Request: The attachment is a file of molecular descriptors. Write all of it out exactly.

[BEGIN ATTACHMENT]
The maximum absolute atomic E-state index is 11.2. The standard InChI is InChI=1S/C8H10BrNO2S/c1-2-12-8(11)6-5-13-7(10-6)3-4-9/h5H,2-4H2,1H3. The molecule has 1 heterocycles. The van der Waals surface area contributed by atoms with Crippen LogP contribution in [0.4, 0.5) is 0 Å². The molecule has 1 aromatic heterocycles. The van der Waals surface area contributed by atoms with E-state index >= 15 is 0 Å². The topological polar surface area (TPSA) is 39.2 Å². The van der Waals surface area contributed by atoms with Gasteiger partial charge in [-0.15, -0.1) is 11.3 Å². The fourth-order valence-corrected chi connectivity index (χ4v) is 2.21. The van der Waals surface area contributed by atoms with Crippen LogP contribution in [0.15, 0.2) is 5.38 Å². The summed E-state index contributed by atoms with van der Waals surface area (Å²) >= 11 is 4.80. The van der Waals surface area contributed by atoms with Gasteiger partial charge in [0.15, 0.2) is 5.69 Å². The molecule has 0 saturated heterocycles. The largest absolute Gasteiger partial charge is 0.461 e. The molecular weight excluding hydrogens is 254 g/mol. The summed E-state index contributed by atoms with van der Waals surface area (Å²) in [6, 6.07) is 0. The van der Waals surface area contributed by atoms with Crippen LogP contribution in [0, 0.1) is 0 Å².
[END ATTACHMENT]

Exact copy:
The maximum absolute atomic E-state index is 11.2. The standard InChI is InChI=1S/C8H10BrNO2S/c1-2-12-8(11)6-5-13-7(10-6)3-4-9/h5H,2-4H2,1H3. The molecule has 1 heterocycles. The van der Waals surface area contributed by atoms with Crippen LogP contribution in [0.4, 0.5) is 0 Å². The molecule has 1 aromatic heterocycles. The van der Waals surface area contributed by atoms with E-state index >= 15 is 0 Å². The topological polar surface area (TPSA) is 39.2 Å². The van der Waals surface area contributed by atoms with Gasteiger partial charge in [-0.15, -0.1) is 11.3 Å². The fourth-order valence-corrected chi connectivity index (χ4v) is 2.21. The van der Waals surface area contributed by atoms with Crippen LogP contribution in [0.15, 0.2) is 5.38 Å². The summed E-state index contributed by atoms with van der Waals surface area (Å²) >= 11 is 4.80. The van der Waals surface area contributed by atoms with Gasteiger partial charge in [0.15, 0.2) is 5.69 Å². The molecule has 0 saturated heterocycles. The largest absolute Gasteiger partial charge is 0.461 e. The molecular weight excluding hydrogens is 254 g/mol. The summed E-state index contributed by atoms with van der Waals surface area (Å²) in [6, 6.07) is 0. The van der Waals surface area contributed by atoms with Crippen LogP contribution in [0, 0.1) is 0 Å².